"I don't know, because I don't know how he is today. I've been so busy today with these calls and the Overtime luncheon and film on UWM, I haven't even read any of the e-mail. Of course, most of my e-mail gets blocked. If you're ever talking to anybody, I get these e-mails and there's never anything on them. They must, and I'm sure they all say you're doing a hell of a job, Coach, keep up the good work. But I never see them. I've got the best virus scanners, I guess, or whatever they have. Is Tam still here? Is Tam the one responsible for getting all that set up? Tam, is that the, it's pretty good, works pretty well. Okay. You notice how she got that in there. I said I wasn't getting very much. I'm a little slow."
Since we're having so much fun talking about the point guards, Sharif was asked the other night in Milwaukee about Boo. Do you foresee Boo returning after the final exam schedule or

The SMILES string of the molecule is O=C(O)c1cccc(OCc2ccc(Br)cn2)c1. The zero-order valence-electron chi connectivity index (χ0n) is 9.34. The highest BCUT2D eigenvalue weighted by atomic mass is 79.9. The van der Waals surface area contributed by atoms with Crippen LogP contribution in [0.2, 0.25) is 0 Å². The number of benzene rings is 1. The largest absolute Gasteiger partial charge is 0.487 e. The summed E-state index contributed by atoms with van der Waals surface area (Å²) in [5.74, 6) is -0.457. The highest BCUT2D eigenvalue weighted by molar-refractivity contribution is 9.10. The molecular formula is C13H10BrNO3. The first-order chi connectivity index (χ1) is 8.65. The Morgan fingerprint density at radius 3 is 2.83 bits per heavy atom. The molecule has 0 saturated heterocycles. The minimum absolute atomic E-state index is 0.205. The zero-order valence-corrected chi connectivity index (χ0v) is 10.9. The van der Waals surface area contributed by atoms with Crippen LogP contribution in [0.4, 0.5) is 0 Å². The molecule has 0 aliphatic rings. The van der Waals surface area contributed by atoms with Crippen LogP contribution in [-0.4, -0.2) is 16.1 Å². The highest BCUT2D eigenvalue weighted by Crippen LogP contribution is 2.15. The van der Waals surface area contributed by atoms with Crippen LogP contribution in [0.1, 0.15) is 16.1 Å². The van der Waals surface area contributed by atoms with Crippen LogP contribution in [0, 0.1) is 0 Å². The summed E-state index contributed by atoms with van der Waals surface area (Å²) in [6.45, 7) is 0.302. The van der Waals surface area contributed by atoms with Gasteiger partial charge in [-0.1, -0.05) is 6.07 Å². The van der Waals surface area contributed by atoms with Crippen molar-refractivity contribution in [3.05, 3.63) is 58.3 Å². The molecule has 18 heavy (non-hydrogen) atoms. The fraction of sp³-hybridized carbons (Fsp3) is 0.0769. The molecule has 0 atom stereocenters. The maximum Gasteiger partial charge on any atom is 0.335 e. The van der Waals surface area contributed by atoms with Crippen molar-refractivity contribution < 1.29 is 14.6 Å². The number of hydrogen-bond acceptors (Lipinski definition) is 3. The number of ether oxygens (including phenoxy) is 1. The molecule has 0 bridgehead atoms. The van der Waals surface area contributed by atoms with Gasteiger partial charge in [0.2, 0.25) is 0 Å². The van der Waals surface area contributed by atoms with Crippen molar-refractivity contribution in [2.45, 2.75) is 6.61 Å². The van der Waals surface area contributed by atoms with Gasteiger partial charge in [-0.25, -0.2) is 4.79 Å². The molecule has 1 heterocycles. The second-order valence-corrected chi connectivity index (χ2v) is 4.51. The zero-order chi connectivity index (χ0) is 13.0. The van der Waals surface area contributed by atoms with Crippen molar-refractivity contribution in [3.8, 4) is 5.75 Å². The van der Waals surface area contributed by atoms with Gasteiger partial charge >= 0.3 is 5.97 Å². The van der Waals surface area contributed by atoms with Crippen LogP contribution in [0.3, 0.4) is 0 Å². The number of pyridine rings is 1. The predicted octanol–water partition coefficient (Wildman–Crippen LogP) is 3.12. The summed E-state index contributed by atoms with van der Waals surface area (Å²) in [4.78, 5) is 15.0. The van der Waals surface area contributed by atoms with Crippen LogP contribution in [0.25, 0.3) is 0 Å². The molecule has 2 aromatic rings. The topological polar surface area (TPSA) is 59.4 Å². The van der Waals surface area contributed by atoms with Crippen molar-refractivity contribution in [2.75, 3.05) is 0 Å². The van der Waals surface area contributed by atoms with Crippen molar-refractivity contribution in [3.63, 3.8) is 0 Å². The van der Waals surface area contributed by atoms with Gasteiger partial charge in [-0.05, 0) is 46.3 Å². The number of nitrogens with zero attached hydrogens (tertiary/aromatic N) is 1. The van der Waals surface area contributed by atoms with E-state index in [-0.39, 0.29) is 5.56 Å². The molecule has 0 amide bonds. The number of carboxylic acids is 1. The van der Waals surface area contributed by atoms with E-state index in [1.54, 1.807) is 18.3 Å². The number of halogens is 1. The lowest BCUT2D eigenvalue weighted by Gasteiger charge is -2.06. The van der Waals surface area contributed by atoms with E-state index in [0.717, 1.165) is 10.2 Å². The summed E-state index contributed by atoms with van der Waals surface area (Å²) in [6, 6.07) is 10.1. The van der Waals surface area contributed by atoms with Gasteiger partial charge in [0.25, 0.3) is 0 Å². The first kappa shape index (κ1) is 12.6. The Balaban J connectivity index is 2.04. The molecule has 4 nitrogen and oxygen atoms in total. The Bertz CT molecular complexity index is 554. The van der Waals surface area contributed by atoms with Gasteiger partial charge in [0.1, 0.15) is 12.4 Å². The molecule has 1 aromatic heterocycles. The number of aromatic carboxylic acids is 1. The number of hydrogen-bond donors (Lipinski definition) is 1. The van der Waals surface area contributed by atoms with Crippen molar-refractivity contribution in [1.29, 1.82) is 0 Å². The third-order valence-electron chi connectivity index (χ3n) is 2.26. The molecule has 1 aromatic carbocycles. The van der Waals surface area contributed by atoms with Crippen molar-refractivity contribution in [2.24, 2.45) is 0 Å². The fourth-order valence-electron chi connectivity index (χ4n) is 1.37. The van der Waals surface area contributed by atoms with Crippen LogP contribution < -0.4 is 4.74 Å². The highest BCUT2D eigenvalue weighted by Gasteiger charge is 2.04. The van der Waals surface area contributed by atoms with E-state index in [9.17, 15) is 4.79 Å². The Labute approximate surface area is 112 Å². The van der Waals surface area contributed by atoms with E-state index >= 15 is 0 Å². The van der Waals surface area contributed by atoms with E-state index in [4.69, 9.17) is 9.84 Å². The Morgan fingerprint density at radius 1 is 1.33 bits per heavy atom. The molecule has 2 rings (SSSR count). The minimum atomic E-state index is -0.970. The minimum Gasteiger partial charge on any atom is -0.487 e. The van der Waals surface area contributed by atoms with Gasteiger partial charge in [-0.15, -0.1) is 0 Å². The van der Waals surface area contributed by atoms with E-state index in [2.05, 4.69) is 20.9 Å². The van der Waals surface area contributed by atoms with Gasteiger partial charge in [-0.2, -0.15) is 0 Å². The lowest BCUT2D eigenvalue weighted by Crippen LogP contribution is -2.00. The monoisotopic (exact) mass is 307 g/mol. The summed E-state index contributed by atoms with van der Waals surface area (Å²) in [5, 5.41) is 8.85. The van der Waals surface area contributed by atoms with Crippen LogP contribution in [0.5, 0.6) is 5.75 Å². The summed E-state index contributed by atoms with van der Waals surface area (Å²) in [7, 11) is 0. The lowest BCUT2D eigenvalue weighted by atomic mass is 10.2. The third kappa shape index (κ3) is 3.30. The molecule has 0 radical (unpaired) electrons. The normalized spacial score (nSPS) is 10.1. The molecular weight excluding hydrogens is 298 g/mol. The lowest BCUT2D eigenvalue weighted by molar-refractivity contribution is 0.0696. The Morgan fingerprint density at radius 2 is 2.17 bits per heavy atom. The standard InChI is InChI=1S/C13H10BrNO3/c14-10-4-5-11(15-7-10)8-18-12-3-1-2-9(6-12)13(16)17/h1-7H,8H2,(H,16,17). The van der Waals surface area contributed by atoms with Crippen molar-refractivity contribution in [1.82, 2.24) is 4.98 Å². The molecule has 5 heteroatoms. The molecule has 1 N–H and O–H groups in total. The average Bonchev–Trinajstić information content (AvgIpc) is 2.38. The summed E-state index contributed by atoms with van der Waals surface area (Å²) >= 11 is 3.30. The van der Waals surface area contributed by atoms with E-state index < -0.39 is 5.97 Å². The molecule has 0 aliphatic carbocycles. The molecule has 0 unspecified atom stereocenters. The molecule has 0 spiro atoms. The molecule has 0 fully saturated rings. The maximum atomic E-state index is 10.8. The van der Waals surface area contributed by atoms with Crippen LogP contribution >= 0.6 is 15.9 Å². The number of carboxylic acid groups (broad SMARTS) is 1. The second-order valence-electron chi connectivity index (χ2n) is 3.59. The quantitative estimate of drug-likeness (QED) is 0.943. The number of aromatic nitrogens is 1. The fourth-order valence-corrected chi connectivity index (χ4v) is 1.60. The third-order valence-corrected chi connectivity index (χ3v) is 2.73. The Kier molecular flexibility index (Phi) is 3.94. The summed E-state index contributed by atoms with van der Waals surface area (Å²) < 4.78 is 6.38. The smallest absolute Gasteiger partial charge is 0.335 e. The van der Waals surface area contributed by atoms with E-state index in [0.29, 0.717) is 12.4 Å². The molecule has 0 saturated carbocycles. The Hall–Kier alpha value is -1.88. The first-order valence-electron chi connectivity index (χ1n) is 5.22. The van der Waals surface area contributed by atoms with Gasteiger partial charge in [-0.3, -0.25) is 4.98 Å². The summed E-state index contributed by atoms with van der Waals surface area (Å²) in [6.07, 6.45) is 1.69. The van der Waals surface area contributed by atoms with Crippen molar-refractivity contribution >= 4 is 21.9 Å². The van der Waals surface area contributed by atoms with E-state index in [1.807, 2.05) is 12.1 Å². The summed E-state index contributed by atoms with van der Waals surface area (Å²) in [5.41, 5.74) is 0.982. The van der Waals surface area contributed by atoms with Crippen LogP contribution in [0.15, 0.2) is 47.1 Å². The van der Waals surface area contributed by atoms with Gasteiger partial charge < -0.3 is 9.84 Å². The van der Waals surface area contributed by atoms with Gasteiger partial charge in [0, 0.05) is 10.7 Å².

"Boo Davis is a guard for UWM."
"Oh, okay. Again, there really isn't anything to add."
You started out early, the first couple games you were using the press a lot, and we haven't seen that in the last few games. Have you kind of decided to settle back into just playing half-court, or what's kind of the status of
"Pretty much what you see. As I said, certain teams, certain times, and having guys that can practice with every day. That probably doesn't help it very much. But you say it that way, and I don't want it interpreted any other way. It's not an excuse. It's just we're going to do the best we can with what we have. We're surviving."
Changing gears here, I'm not asking for a scouting report on James Wright, but he's the guy that you, I mean, obviously I think you recruited him before you left. Can you talk, he's a guy who, he's kind of come back from some injuries and such. Just can you just talk about him, from what you remember